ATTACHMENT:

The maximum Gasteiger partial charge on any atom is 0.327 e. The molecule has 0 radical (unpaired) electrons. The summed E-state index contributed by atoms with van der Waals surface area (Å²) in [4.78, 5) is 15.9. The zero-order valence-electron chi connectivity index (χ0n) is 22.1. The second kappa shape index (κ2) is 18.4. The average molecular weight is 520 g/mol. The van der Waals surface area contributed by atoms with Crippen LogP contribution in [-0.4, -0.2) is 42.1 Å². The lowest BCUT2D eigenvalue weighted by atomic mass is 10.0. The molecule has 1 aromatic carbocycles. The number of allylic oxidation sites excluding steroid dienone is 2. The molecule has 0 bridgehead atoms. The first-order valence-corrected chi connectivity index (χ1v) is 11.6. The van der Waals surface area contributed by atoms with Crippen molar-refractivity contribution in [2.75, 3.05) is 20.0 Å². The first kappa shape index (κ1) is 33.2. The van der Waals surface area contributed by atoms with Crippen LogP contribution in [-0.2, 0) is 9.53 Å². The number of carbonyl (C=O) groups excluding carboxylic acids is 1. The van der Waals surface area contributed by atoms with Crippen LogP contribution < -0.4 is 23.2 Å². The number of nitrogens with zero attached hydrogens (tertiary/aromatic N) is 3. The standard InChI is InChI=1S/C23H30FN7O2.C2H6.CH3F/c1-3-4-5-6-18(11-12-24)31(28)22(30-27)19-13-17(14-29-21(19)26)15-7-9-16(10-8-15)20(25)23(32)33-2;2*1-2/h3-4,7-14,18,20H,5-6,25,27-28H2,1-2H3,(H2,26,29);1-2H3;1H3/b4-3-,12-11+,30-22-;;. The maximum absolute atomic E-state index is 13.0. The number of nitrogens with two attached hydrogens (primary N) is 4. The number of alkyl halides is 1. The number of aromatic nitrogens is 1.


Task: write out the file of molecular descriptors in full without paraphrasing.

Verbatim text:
The maximum Gasteiger partial charge on any atom is 0.327 e. The molecule has 0 radical (unpaired) electrons. The summed E-state index contributed by atoms with van der Waals surface area (Å²) in [4.78, 5) is 15.9. The zero-order valence-electron chi connectivity index (χ0n) is 22.1. The second kappa shape index (κ2) is 18.4. The average molecular weight is 520 g/mol. The van der Waals surface area contributed by atoms with Crippen LogP contribution in [-0.4, -0.2) is 42.1 Å². The lowest BCUT2D eigenvalue weighted by atomic mass is 10.0. The molecule has 1 aromatic carbocycles. The number of allylic oxidation sites excluding steroid dienone is 2. The molecule has 0 bridgehead atoms. The first-order valence-corrected chi connectivity index (χ1v) is 11.6. The van der Waals surface area contributed by atoms with Crippen molar-refractivity contribution in [2.75, 3.05) is 20.0 Å². The first kappa shape index (κ1) is 33.2. The van der Waals surface area contributed by atoms with Crippen LogP contribution in [-0.2, 0) is 9.53 Å². The number of carbonyl (C=O) groups excluding carboxylic acids is 1. The van der Waals surface area contributed by atoms with Crippen LogP contribution < -0.4 is 23.2 Å². The number of nitrogens with zero attached hydrogens (tertiary/aromatic N) is 3. The standard InChI is InChI=1S/C23H30FN7O2.C2H6.CH3F/c1-3-4-5-6-18(11-12-24)31(28)22(30-27)19-13-17(14-29-21(19)26)15-7-9-16(10-8-15)20(25)23(32)33-2;2*1-2/h3-4,7-14,18,20H,5-6,25,27-28H2,1-2H3,(H2,26,29);1-2H3;1H3/b4-3-,12-11+,30-22-;;. The maximum absolute atomic E-state index is 13.0. The number of nitrogens with two attached hydrogens (primary N) is 4. The number of alkyl halides is 1. The number of aromatic nitrogens is 1.